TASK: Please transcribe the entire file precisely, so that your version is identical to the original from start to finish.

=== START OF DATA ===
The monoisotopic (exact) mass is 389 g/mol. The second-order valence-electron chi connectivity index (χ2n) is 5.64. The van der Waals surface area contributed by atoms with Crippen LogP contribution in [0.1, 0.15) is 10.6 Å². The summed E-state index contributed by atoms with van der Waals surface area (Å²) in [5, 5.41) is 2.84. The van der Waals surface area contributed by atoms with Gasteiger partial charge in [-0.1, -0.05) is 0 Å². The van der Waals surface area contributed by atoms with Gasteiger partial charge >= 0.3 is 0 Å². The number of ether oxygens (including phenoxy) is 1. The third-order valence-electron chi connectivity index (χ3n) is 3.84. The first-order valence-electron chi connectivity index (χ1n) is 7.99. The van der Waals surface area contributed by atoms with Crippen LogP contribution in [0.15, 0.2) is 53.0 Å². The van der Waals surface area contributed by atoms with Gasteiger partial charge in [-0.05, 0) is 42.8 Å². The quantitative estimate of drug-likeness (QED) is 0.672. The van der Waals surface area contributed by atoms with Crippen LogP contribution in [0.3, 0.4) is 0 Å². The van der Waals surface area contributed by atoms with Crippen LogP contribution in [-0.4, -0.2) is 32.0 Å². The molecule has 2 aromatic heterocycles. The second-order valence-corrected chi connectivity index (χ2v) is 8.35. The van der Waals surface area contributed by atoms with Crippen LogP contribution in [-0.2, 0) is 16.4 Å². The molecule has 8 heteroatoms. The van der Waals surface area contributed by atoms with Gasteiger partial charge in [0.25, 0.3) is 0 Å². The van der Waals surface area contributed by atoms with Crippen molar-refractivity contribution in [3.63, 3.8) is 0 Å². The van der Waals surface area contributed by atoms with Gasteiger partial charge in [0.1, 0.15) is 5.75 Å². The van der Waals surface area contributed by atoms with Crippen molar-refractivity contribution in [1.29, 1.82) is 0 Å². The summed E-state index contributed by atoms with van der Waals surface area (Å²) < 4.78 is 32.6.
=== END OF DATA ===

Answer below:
The monoisotopic (exact) mass is 389 g/mol. The second-order valence-electron chi connectivity index (χ2n) is 5.64. The van der Waals surface area contributed by atoms with Crippen LogP contribution in [0.1, 0.15) is 10.6 Å². The summed E-state index contributed by atoms with van der Waals surface area (Å²) in [5, 5.41) is 2.84. The van der Waals surface area contributed by atoms with Gasteiger partial charge in [-0.1, -0.05) is 0 Å². The van der Waals surface area contributed by atoms with Gasteiger partial charge >= 0.3 is 0 Å². The number of ether oxygens (including phenoxy) is 1. The third-order valence-electron chi connectivity index (χ3n) is 3.84. The first-order valence-electron chi connectivity index (χ1n) is 7.99. The van der Waals surface area contributed by atoms with Crippen LogP contribution in [0.15, 0.2) is 53.0 Å². The van der Waals surface area contributed by atoms with Gasteiger partial charge in [-0.05, 0) is 42.8 Å². The quantitative estimate of drug-likeness (QED) is 0.672. The van der Waals surface area contributed by atoms with Crippen LogP contribution in [0.3, 0.4) is 0 Å². The van der Waals surface area contributed by atoms with Crippen LogP contribution in [-0.4, -0.2) is 32.0 Å². The molecule has 2 aromatic heterocycles. The second-order valence-corrected chi connectivity index (χ2v) is 8.35. The van der Waals surface area contributed by atoms with Crippen LogP contribution in [-0.2, 0) is 16.4 Å². The molecule has 8 heteroatoms. The van der Waals surface area contributed by atoms with Gasteiger partial charge in [0.25, 0.3) is 0 Å². The van der Waals surface area contributed by atoms with Crippen molar-refractivity contribution in [3.63, 3.8) is 0 Å². The van der Waals surface area contributed by atoms with Gasteiger partial charge in [0.1, 0.15) is 5.75 Å². The van der Waals surface area contributed by atoms with Crippen molar-refractivity contribution in [1.29, 1.82) is 0 Å². The summed E-state index contributed by atoms with van der Waals surface area (Å²) < 4.78 is 32.6.